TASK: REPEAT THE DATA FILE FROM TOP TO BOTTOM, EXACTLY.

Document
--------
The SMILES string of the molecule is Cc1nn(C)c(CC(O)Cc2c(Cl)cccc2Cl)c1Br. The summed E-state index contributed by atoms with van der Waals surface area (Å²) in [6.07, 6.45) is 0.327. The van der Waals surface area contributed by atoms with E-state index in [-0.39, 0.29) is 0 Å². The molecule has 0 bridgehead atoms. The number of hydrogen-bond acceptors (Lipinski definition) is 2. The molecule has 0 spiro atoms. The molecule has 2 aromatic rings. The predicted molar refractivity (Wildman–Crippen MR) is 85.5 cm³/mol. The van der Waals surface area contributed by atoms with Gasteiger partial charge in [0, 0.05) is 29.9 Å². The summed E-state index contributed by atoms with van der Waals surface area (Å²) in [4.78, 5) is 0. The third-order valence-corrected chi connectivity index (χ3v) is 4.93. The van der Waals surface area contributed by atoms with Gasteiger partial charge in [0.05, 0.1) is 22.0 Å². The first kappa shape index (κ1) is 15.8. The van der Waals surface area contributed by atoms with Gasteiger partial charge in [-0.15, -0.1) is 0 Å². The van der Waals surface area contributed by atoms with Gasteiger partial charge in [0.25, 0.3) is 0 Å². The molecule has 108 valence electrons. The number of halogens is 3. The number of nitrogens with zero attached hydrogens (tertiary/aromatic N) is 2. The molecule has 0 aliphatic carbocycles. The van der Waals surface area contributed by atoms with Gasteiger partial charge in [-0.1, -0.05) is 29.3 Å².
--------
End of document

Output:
The SMILES string of the molecule is Cc1nn(C)c(CC(O)Cc2c(Cl)cccc2Cl)c1Br. The summed E-state index contributed by atoms with van der Waals surface area (Å²) in [6.07, 6.45) is 0.327. The van der Waals surface area contributed by atoms with E-state index in [-0.39, 0.29) is 0 Å². The molecule has 0 bridgehead atoms. The number of hydrogen-bond acceptors (Lipinski definition) is 2. The molecule has 0 spiro atoms. The molecule has 2 aromatic rings. The predicted molar refractivity (Wildman–Crippen MR) is 85.5 cm³/mol. The van der Waals surface area contributed by atoms with Gasteiger partial charge in [0, 0.05) is 29.9 Å². The summed E-state index contributed by atoms with van der Waals surface area (Å²) in [4.78, 5) is 0. The third-order valence-corrected chi connectivity index (χ3v) is 4.93. The van der Waals surface area contributed by atoms with Gasteiger partial charge in [0.05, 0.1) is 22.0 Å². The first kappa shape index (κ1) is 15.8. The van der Waals surface area contributed by atoms with Gasteiger partial charge in [-0.15, -0.1) is 0 Å². The van der Waals surface area contributed by atoms with Gasteiger partial charge in [0.25, 0.3) is 0 Å². The molecule has 108 valence electrons. The number of halogens is 3. The number of nitrogens with zero attached hydrogens (tertiary/aromatic N) is 2. The molecule has 0 aliphatic carbocycles. The van der Waals surface area contributed by atoms with Gasteiger partial charge in [-0.1, -0.05) is 29.3 Å².